Every once in a while, a popular bird species kept in captivity is released by pet owners or escapes, and they become successful, start nesting and producing young, and become established as a feral population in the wild. The English settlers, for instance, released house sparrows, European starlings, and rock doves (city pigeons), all now firmly established across the country.

In more modern times, parrots, parakeets, bulbuls, mynas and other species have established themselves in several Texas cities and areas. Here on the upper Texas coast, for instance, we can find beautiful green monk parakeets, natives to South America, and they are expanding.

One such species that is making a rapid expansion of its feral territory is the scaly-breasted munia, aka the nutmeg mannikin or spice finch. A small population started growing from released or escaped pet birds in a Houston neighborhood, and is now spreading into the greater Houston area far and wide, at a rather rapid pace. Last year, they even made it to southern parts of Brazoria County, not far from the Gulf Coast Bird Observatory’s headquarters in Lake Jackson. Although we don’t know of any breeding records in Brazoria County yet, I’m sure it’s just a matter of time.

While it’s a pretty cool looking little bird, it is non-native, and what effects it might have in the wild are yet to be seen. Both starlings and house sparrows, albeit having much larger populations, are both a problem for native birds such as purple martins, who now have to compete for nest sites with these two exotics. Anytime anything non-native is released into a habitat, it is usually detrimental to native species, often resulting in the native species loosing out some way or another. Escaped pet birds (or other types of animals) do not always manage to establish in the wild, due to mostly environmental factors, but when they do, it is almost always a concern.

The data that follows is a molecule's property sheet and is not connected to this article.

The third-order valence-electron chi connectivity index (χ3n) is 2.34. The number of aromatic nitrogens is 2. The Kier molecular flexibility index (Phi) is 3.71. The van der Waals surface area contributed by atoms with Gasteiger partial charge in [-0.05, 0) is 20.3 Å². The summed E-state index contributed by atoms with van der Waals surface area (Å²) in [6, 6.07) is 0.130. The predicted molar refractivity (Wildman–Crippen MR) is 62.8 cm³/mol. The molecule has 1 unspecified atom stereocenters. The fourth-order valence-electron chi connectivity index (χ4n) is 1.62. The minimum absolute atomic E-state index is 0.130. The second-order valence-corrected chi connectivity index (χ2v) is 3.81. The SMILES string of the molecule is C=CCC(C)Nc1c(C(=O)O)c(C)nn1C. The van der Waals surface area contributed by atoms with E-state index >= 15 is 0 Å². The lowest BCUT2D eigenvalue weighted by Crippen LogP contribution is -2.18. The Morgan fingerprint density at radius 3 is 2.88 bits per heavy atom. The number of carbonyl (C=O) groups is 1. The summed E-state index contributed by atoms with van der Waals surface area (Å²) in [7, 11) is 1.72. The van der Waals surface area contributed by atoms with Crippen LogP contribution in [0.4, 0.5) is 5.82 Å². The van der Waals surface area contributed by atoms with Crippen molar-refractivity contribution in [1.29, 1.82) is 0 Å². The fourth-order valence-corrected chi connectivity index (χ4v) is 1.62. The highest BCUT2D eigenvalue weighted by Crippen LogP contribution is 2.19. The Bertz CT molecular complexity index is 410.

If you’re looking for the scaly-breasted munia, keep an eye out for sparrow-sized birds that seem to travel in groups. They’ll tend to be in grasses with seed along roads, parks and fields. They will also eat small berries and some insects. These birds have also figured out bird feeders and will frequent backyards.

As it so often is in the bird world, the males are more colorful than the females. They have a rusty red head, brown back, and white spotted underside, while the females are a subdued brown overall. They are actually finches, and their native lands are in tropical Asia. The scaly-breasted munia have managed to establish feral populations in several other countries, besides the U.S., so let’s hope they behave themselves. Remember, releasing non-native animals can often harm native wildlife, so keep your exotic pets safe indoors.

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Martin Hagne is the executive director of the Gulf Coast Bird Observatory. The GCBO is a nonprofit organization dedicated to saving the birds and their habitats along the entire Gulf Coast and beyond into their Central and South America wintering grounds.

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